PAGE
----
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Today’s world is filled with all sorts of gimmicks that vary from food choppers to belly fat trimmers. When I first saw the RIPshot, my first inclination was that if Billy Mays were still alive, he’d have an infomercial for this in a heartbeat. You would soon be able to buy the RIPshot off of late night TV for $19.95 (with second one free!) plus shipping and handling. Don’t get me wrong, I love gimmicks as much as the little old lady who orders everything she sees on TV. But nonetheless, gimmicks are gimmicks and don’t go much beyond that. In the end, I was wrong; the RIPshot isn’t a gimmick, it’s actually a very nice release aid and training accessory.

Construction and fit:

The RIPshot arrived and I was eager to see exactly how this funky looking thing functioned. Each RIPshot comes packaged with the main unit, a kit for attaching most style of wrist style resleases, a magnetic wrist strap for holding the release when not in use, and a DVD describing how to setup and use the RIPshot.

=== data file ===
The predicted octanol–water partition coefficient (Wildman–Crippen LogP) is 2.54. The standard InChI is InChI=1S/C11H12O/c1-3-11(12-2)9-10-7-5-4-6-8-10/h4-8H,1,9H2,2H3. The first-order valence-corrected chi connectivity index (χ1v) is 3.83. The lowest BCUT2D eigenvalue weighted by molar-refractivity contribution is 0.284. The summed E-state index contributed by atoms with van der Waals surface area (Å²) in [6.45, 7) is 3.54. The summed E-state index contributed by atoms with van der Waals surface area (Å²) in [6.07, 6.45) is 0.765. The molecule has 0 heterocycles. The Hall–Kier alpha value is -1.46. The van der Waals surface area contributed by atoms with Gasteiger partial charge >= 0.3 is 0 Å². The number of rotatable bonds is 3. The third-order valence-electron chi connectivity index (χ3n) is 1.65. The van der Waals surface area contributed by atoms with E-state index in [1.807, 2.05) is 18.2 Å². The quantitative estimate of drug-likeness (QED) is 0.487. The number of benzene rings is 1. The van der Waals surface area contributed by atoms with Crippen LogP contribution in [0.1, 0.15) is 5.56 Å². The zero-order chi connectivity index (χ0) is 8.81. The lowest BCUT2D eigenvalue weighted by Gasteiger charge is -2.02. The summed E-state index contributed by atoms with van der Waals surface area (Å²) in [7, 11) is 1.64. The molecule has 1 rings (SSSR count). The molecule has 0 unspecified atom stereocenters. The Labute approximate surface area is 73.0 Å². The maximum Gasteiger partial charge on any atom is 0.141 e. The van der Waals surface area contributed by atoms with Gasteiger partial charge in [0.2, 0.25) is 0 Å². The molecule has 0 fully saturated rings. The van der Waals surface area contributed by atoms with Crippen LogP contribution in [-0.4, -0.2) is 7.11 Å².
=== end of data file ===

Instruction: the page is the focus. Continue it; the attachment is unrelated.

The RIPshot’s main structure is an aluminum frame lined with a foam padding. The frame is easily bent into the shape that fits the individual archer’s arm. Straps on the upper arm are rugged , large and easily adjusted. For the lower arm around the elbow, there is a smaller strap that has a pad attached.


It took about twenty minutes to get the straps fitting right and the release head attached properly while watching the DVD. After mulling over my pile of releases, the head I went with is a Jim Fletcher Flathead. The Flathead is probably one of the most underrated releases and one of my personal favorites. I picked it because the trigger is close to the jaws and compliments the fit of the Ripshot well.

Previous to receiving the RIPshot I had talked to Nat (inventor of the RIPshot) on the phone and discussed the background behind the RIPshot. He had originally designed it to help archers that have wrist/arm/shoulder injuries. While the RIPshot certainly accomplishes this, Nat found that it helped perfectly healthy archers as well by helping them transfer the bulk of the tension to the back muscles.

After feeling comfortable with the fit and yanking on the releasing with a good deal of force to give me some inner peace that it was going to stay in place, I pulled out my trusty Ultra Elite and went to work.

Executing the shot:

The first few shots with the RIPshot were awkward and tentative because I wasn’t sure how my muscles would react. After about the fifth shot I began to settle in and get the hang of the draw, hold and shot. The next twenty or so shots were used making slight adjustments to my shooting technique and experimenting with the feel of the RIPshot.